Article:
Nigeria’s next president must take firm position on AfCFTA

Nigeria’s next president must be one that can take a firm position on African Continental Free Trade Area (AfCFTA).

Nigeria has failed to take a decisive step on the AfCFTA, which targets to liberalise trade among African countries.

Already, 49 countries have signed onto the agreement, with South Africa, second biggest economy, also among them.

Discussions on the treaty are on now, with Africa’s biggest economy and most populous country missing.

President Muhammadu Buhari had wanted to sign on the agreement in March at Kigali but pulled back on pressure from labour unions and the Manufacturers Association of Nigeria.

“AfCFTA is entering critical stages and negotiations are going on in priority sectors while Nigeria is still indecisive. We must therefore remember that the world will not wait for us. We need to sign so that we can be involved in negotiations, especially with regards with our areas of concern,” Iyalode Alaba-Lawson, national president of the Nigerian Association of Chambers of Commerce, Industry, Mines and Agriculture (NACCIMA) said.

The AfCFTA is easily the largest trade agreement since the World Trade Organisation (WTO) in 1994, targeted at creating a single market for Africa’s 1.2 billion people and exposing each country to a $3.4 trillion opportunity.

The deal is expected to raise Africa’s nominal GDP to $6.7 trillion by 2030 if all African countries sign up.

The treaty will liberalise 90 percent of  products produced in the continent. This means that a country that is bound by the AfCFTA can only protect 10 percent of its local industries.

Experts say the world will not end if Nigeria does not sign the treaty, but investors will prefer a small African country which has access to 1 billion people— a potentially bigger market— than the protectionist Nigeria with an access to just about 200 million people.

Other countries will also move on without Nigeria and the country will be a late comer by the time it makes up its mind to sign, experts warn.

Babajide Sodipo, regional trade adviser at the African Union Commission, said at the 12th Annual Business Law Conference of the Nigerian Bar Association Section on Business Law (NBA-SBL) in Abuja, that nobody will wait for Nigeria if it does not sign the treaty.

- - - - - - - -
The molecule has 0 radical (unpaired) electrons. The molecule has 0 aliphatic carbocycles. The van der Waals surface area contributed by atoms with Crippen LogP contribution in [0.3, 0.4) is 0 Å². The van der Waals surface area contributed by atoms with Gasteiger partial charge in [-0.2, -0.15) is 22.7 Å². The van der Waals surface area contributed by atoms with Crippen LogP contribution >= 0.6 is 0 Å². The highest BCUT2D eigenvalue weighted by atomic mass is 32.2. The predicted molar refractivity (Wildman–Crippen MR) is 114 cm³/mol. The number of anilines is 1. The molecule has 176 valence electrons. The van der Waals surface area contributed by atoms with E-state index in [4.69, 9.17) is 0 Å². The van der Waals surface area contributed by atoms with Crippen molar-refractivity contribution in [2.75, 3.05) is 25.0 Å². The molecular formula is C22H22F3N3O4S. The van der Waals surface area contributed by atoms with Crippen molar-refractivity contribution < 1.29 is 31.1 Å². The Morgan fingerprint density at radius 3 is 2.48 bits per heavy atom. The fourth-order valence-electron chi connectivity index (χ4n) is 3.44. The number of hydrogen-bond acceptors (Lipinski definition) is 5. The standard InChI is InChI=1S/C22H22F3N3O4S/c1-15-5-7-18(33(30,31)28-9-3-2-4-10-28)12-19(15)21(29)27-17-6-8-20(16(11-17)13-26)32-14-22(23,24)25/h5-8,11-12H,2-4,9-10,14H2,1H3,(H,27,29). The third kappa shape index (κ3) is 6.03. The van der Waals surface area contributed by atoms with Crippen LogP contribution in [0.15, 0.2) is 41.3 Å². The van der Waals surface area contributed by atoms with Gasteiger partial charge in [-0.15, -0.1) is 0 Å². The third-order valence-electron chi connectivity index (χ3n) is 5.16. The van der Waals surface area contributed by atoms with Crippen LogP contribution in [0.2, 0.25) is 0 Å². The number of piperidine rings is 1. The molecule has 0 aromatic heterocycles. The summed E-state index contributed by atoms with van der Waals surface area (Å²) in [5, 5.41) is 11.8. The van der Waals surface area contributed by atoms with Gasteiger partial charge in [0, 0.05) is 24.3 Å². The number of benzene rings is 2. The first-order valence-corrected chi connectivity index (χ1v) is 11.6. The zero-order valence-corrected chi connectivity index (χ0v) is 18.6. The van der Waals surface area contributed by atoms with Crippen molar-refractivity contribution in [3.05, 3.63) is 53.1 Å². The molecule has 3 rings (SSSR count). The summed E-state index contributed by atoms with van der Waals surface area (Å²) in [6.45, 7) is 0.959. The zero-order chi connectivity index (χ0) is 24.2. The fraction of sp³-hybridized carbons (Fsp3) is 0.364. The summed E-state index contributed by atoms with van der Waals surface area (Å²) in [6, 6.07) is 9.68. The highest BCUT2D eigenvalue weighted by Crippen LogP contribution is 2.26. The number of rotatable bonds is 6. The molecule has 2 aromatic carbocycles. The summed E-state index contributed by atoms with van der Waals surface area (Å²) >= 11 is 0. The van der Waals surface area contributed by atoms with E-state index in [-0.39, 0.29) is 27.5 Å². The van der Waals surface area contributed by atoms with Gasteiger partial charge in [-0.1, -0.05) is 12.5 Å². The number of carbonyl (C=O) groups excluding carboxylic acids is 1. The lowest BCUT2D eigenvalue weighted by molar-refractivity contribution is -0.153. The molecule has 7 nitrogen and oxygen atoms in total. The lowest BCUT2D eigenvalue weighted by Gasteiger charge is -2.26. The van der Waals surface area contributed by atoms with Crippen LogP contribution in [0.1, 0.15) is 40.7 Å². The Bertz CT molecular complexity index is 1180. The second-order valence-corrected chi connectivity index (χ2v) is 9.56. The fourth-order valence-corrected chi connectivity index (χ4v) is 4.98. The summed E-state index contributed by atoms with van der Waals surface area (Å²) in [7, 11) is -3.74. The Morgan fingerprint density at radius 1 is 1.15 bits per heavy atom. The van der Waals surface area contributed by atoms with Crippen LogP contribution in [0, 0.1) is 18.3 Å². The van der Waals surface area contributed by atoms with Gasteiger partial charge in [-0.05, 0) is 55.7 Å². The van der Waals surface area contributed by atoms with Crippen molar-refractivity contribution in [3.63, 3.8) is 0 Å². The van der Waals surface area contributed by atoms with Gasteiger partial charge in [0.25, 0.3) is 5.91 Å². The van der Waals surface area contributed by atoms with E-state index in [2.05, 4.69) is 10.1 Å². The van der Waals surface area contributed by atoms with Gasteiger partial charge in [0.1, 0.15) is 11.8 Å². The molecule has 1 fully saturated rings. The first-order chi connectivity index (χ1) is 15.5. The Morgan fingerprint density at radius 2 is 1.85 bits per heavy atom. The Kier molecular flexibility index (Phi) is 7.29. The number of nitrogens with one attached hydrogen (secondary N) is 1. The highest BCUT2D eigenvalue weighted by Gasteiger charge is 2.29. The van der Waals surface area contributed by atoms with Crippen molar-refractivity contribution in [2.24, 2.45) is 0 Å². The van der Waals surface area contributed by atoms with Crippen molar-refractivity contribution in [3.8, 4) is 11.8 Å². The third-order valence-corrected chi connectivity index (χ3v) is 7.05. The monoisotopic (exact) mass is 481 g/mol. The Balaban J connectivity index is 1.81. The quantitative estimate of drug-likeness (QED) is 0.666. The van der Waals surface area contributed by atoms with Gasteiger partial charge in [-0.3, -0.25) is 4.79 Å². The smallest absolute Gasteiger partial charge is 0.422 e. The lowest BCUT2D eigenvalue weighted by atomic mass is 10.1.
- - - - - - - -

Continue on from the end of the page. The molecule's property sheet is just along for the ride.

“It will simply mean that life will go on without Nigeria, and then it becomes progressively much more difficult for you to catch up because, eventually, to the extent that you do not want to cap your growth, to the extent that you do not want to lose the market opportunities that you have, you still have to sign,” Sodipo said.

The Manufacturers Association of Nigeria (MAN) believes that the country is not competitive enough to sign on the agreement. MAN also believes that the AfCFTA is shrouded in secrecy and that Nigeria will be worse for it if the country signs the agreement in its current form.

Frank Jacobs, former president of MAN, had  argued that there were no studies validating the benefits of AfCFTA, saying that it would be unwise for the country to go ahead with the treaty.

Findings show that a once disaggregated Europe came together in Maastricht, Netherlands, on November 1, 1993,  to form a formidable free trade union made up of 28 countries with a GDP of $18.4 trillion, making it the second largest economy in the world after the United States.

A study published in July of 2014 by the Bertelsmann Stiftung, a German foundation, showed that German real GDP jacked up at an average of €37 billion per year since 1993, translating into a yearly income rise of €450 per person. Danish citizens’ yearly income rose by €500 over that same period.



You might also like